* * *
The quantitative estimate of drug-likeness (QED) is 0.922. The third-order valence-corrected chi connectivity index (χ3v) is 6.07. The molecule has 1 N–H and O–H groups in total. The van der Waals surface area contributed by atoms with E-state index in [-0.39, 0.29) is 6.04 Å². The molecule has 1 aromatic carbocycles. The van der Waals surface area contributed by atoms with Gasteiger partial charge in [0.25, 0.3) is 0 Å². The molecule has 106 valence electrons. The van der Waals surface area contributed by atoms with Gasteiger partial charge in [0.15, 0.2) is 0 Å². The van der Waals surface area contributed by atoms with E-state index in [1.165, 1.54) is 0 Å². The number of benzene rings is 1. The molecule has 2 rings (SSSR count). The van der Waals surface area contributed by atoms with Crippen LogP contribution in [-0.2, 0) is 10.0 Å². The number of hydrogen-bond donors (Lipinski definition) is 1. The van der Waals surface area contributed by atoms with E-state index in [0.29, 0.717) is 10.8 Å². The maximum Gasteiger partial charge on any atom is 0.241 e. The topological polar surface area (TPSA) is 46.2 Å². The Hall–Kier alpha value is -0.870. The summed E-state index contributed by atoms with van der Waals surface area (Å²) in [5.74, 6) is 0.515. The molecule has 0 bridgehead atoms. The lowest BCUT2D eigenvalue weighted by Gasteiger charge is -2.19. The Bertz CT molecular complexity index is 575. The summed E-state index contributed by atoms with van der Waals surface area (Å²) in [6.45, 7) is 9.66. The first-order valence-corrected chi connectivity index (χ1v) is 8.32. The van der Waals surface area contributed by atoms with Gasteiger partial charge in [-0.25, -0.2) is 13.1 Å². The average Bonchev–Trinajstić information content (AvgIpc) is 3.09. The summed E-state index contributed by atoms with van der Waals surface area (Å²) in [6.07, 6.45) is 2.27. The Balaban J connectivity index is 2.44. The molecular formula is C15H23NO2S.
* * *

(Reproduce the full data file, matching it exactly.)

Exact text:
The quantitative estimate of drug-likeness (QED) is 0.922. The third-order valence-corrected chi connectivity index (χ3v) is 6.07. The molecule has 1 N–H and O–H groups in total. The van der Waals surface area contributed by atoms with E-state index in [-0.39, 0.29) is 6.04 Å². The molecule has 1 aromatic carbocycles. The van der Waals surface area contributed by atoms with Gasteiger partial charge in [0.25, 0.3) is 0 Å². The molecule has 106 valence electrons. The van der Waals surface area contributed by atoms with Gasteiger partial charge in [0.15, 0.2) is 0 Å². The van der Waals surface area contributed by atoms with E-state index in [1.165, 1.54) is 0 Å². The number of benzene rings is 1. The molecule has 2 rings (SSSR count). The van der Waals surface area contributed by atoms with Crippen LogP contribution in [-0.2, 0) is 10.0 Å². The number of hydrogen-bond donors (Lipinski definition) is 1. The van der Waals surface area contributed by atoms with E-state index in [0.29, 0.717) is 10.8 Å². The maximum Gasteiger partial charge on any atom is 0.241 e. The topological polar surface area (TPSA) is 46.2 Å². The Hall–Kier alpha value is -0.870. The summed E-state index contributed by atoms with van der Waals surface area (Å²) in [5.74, 6) is 0.515. The molecule has 0 bridgehead atoms. The lowest BCUT2D eigenvalue weighted by Gasteiger charge is -2.19. The Bertz CT molecular complexity index is 575. The summed E-state index contributed by atoms with van der Waals surface area (Å²) in [6.45, 7) is 9.66. The first-order valence-corrected chi connectivity index (χ1v) is 8.32. The van der Waals surface area contributed by atoms with Gasteiger partial charge in [-0.25, -0.2) is 13.1 Å². The average Bonchev–Trinajstić information content (AvgIpc) is 3.09. The summed E-state index contributed by atoms with van der Waals surface area (Å²) in [6.07, 6.45) is 2.27. The Balaban J connectivity index is 2.44. The molecular formula is C15H23NO2S.